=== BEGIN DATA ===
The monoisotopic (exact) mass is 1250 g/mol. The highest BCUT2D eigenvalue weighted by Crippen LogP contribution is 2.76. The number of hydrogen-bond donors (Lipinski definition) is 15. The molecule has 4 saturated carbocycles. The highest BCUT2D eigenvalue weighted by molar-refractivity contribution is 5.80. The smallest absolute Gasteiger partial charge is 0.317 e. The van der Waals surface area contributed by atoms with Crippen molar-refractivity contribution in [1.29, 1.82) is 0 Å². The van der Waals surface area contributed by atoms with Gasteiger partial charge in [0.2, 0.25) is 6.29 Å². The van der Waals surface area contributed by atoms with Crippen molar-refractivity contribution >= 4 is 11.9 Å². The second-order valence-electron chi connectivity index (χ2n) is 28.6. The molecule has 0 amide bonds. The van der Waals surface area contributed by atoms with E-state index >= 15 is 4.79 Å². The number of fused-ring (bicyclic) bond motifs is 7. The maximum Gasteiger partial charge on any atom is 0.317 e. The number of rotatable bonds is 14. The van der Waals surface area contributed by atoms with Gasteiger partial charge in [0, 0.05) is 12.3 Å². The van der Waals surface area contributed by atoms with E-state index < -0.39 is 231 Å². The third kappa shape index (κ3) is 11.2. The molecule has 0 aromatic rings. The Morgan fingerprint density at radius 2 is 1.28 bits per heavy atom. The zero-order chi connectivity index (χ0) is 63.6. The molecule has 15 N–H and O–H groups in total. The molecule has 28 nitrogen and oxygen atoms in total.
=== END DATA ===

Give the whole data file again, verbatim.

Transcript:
The monoisotopic (exact) mass is 1250 g/mol. The highest BCUT2D eigenvalue weighted by Crippen LogP contribution is 2.76. The number of hydrogen-bond donors (Lipinski definition) is 15. The molecule has 4 saturated carbocycles. The highest BCUT2D eigenvalue weighted by molar-refractivity contribution is 5.80. The smallest absolute Gasteiger partial charge is 0.317 e. The van der Waals surface area contributed by atoms with Crippen molar-refractivity contribution in [1.29, 1.82) is 0 Å². The van der Waals surface area contributed by atoms with Gasteiger partial charge in [0.2, 0.25) is 6.29 Å². The van der Waals surface area contributed by atoms with Crippen molar-refractivity contribution >= 4 is 11.9 Å². The second-order valence-electron chi connectivity index (χ2n) is 28.6. The molecule has 0 amide bonds. The van der Waals surface area contributed by atoms with E-state index >= 15 is 4.79 Å². The number of fused-ring (bicyclic) bond motifs is 7. The maximum Gasteiger partial charge on any atom is 0.317 e. The number of rotatable bonds is 14. The van der Waals surface area contributed by atoms with Gasteiger partial charge in [0, 0.05) is 12.3 Å². The van der Waals surface area contributed by atoms with E-state index < -0.39 is 231 Å². The third kappa shape index (κ3) is 11.2. The molecule has 0 aromatic rings. The Morgan fingerprint density at radius 2 is 1.28 bits per heavy atom. The zero-order chi connectivity index (χ0) is 63.6. The molecule has 15 N–H and O–H groups in total. The molecule has 28 nitrogen and oxygen atoms in total.